TV commentators of major media outlets of US who discussed a possible US military strike on Syria had relationships with contractors and other organizations with a vested interest in the conflict, claims US Public Accountability organisation

New York:  TV commentators of major media outlets of US who discussed a possible US military strike on Syria had relationships with contractors and other organizations with a vested interest in the conflict, claims US Public Accountability organisation.

According to Public Accountability Initiative (PAI), a US based  nonprofit, nonpartisan research and educational organization, some analysts held board positions or held stock in companies that produce weapons for the US military, while others conducted work for private firms with the relationships not disclosed to the public.

Before recent report, PAI has exposed major conflicts of interest, uncovered massive boondoggles, debunked sham industry-funded studies, and shone a light on how the powers that be shape policy around a range of issues at the local, state, and national level.

Report claims as follow:

During the public debate around the question of whether to attack Syria, Stephen Hadley, former national security adviser to George W. Bush, made a series of high-profile media appearances. Hadley argued strenuously for military intervention in appearances on CNN, MSNBC, Fox News, and Bloomberg TV, and authored a Washington Post op-ed headlined “To stop Iran, Obama must enforce red lines with Assad.”

In each case, Hadley’s audience was not informed that he serves as a director of Raytheon, the weapons manufacturer that makes the Tomahawk cruise missiles that were widely cited as a weapon of choice in a potential strike against Syria. Hadley earns $128,500 in annual cash compensation from the company and chairs its public affairs committee. He also owns 11,477 shares of Raytheon stock, which traded at all-time highs during the Syria debate ($77.65 on August 23, making Hadley’s share’s worth $891,189). Despite this financial stake, Hadley was presented to his audience as an experienced, independent national security expert.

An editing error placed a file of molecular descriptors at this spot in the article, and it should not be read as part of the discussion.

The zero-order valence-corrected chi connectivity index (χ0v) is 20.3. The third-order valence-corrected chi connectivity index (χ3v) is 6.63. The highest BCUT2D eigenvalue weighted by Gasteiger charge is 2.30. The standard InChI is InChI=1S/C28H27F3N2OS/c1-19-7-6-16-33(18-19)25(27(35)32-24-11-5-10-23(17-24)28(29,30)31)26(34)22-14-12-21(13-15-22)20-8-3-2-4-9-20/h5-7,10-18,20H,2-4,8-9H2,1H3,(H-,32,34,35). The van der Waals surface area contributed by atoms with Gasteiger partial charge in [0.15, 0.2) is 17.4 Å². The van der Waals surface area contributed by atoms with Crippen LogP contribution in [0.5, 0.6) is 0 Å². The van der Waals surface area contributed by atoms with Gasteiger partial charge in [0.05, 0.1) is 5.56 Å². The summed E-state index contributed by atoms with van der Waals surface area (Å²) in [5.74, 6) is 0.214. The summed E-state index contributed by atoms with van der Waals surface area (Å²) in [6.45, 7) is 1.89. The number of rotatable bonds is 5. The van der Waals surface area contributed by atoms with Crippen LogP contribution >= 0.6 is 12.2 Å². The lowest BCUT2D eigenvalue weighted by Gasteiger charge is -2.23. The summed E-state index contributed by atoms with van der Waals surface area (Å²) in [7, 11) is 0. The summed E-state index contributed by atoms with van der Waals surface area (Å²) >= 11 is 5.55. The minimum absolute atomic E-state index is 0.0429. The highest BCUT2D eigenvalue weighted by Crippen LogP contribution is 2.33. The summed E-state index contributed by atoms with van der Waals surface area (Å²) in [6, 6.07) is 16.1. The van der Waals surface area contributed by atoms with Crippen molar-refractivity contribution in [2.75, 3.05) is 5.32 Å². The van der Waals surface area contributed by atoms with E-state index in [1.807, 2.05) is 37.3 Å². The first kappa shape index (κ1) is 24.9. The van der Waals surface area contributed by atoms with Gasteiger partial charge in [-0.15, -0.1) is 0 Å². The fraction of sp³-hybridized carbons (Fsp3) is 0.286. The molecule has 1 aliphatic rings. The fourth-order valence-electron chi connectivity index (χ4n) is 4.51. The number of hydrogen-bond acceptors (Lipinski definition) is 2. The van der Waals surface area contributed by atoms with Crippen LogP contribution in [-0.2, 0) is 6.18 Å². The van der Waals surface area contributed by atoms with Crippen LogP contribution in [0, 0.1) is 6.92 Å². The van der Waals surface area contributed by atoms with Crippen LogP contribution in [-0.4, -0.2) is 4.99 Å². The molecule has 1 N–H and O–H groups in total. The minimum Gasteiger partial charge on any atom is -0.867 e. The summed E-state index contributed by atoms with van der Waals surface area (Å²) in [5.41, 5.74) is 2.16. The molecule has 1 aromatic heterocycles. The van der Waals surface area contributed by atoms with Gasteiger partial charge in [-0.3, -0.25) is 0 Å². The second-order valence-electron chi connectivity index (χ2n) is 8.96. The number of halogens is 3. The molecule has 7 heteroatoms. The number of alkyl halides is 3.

Though Hadley’s undisclosed conflict is particularly egregious, it is not unique. The following report documents the industry ties of Hadley, 21 other media commentators, and seven think tanks that participated in the media debate around Syria. Like Hadley, these individuals and organizations have strong ties to defense contractors and other defense- and foreign policy-focused firms with a vested interest in the Syria debate, but they were presented to their audiences with a veneer of expertise and independence, as former military officials, retired diplomats, and independent think tanks.

The report offers a new look at an issue raised by David Barstow’s 2008 Pulitzer Prize-winning New York Times series on the role military analysts played in promoting the Bush Administration’s narrative on Iraq. In addition to exposing coordination with the Pentagon, Barstow found that many cable news analysts had industry ties that were not disclosed on air.